ClipperBlog is running a series called “Summer Reading” – tidbits, advice and (ideally) reading material for each member of the Los Angeles Clippers. The hope being that players return next season armed with newfound knowledge, improvements to their skills and emboldened by their summer studies. Because knowing is half the battle.
Reading Material: The Stretching Handbook, by Brad Walker.
The Clippers need some stretch, and they need it bad.
Reggie Evans can rebound with the best of ’em, but he’s certainly never had it. Kenyon Martin was invaluable, particularly in the playoffs, but he’s not one you want taking jumpers on a regular basis, either. And, even if Blake Griffin continues to develop the stroke, it would be nice if they had a big off the bench to spread the floor — and maybe even knock down a free throw here and there.
It is entirely possible that Thompkins is that guy.
Neil Olshey was high on the 6’10” 2nd-rounder he drafted last year, but it remains to be seen how or if Vinny Del Negro plans to use him. He only made it into 24 games as a rookie, but there are reasons to be optimistic.
In three years at Georgia, where he was regarded as a top NBA prospect, he averaged just about 16 points and eight rebounds a game. He shot 47% from the field, 36% from three and 73% from the free throw line. Simply put, he can score.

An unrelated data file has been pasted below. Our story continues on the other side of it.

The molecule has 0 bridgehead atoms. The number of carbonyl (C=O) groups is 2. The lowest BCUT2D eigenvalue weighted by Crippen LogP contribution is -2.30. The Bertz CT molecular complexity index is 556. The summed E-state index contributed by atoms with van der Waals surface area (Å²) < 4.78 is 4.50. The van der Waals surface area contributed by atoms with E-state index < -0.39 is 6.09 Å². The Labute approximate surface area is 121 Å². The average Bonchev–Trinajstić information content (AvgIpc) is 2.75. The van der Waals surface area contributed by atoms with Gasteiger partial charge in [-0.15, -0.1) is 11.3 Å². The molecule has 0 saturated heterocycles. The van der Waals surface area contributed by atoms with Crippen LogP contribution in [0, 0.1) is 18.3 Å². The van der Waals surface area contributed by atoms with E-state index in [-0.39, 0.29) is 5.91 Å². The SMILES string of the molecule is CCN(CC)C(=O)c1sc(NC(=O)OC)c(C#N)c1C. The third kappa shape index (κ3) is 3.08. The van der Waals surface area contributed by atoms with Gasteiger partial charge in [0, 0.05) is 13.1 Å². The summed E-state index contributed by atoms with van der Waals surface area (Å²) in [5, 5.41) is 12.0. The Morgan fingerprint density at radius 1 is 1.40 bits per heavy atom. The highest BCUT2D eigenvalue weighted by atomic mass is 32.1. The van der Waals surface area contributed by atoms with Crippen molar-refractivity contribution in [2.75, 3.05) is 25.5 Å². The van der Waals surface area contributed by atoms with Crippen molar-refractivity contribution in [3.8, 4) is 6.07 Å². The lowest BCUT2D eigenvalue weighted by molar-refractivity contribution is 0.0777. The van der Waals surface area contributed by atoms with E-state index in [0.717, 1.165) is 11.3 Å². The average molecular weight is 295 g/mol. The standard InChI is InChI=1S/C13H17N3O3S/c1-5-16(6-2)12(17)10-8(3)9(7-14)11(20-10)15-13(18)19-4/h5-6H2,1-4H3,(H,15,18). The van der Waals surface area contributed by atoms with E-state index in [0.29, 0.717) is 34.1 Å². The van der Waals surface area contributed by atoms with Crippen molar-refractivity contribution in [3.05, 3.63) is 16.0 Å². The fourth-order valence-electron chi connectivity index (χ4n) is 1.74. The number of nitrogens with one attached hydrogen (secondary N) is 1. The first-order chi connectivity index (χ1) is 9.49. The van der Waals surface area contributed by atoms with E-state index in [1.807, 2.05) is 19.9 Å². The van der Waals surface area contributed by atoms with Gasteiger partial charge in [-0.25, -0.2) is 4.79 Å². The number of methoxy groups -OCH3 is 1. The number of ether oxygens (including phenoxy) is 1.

The Clippers need a big off the bench capable of operating at the top of the key, playing pick-and-pop, spacing the floor and facilitating ball movement. Our knowledge is somewhat limited because we haven’t seen much of him in the NBA, but his DraftExpress scouting report said that “he is not a great athlete, but he has potential as an inside-outside scorer and is one of the more assertive ball-handlers in this group.” And it should be noted that after measuring 15% body fat before the draft, many in the industry noticed significant body improvement within a few months.
The utility of the stretch big is still being explored across the league, but some recent success stories have begun to create a blueprint. Like Thompkins, guys like Ryan Anderson (21st), Al Harrington (25th) and Rashard Lewis (32nd) fell in the draft due, at least in part, to questions about position. After struggling initially for playing time, all three forged important roles out of spreading the floor and knocking down shots.
The fine analytical site Hickory High produces similarity scores for draft prospects based on a wide array of statistical measures, and judging by that, Thompkins fits right in that group.
If he’s going to have the same success, he’ll have to see the floor first. It will be one of the first tests for a reshuffled front office/coaching staff that must rely, at least in part, on player development to fill some of the many roster holes with limited cap flexibility.
At least in theory, he fits the profile. And for the low price of $762,195, it might be worth the Clippers’ while to at least consider promoting from within.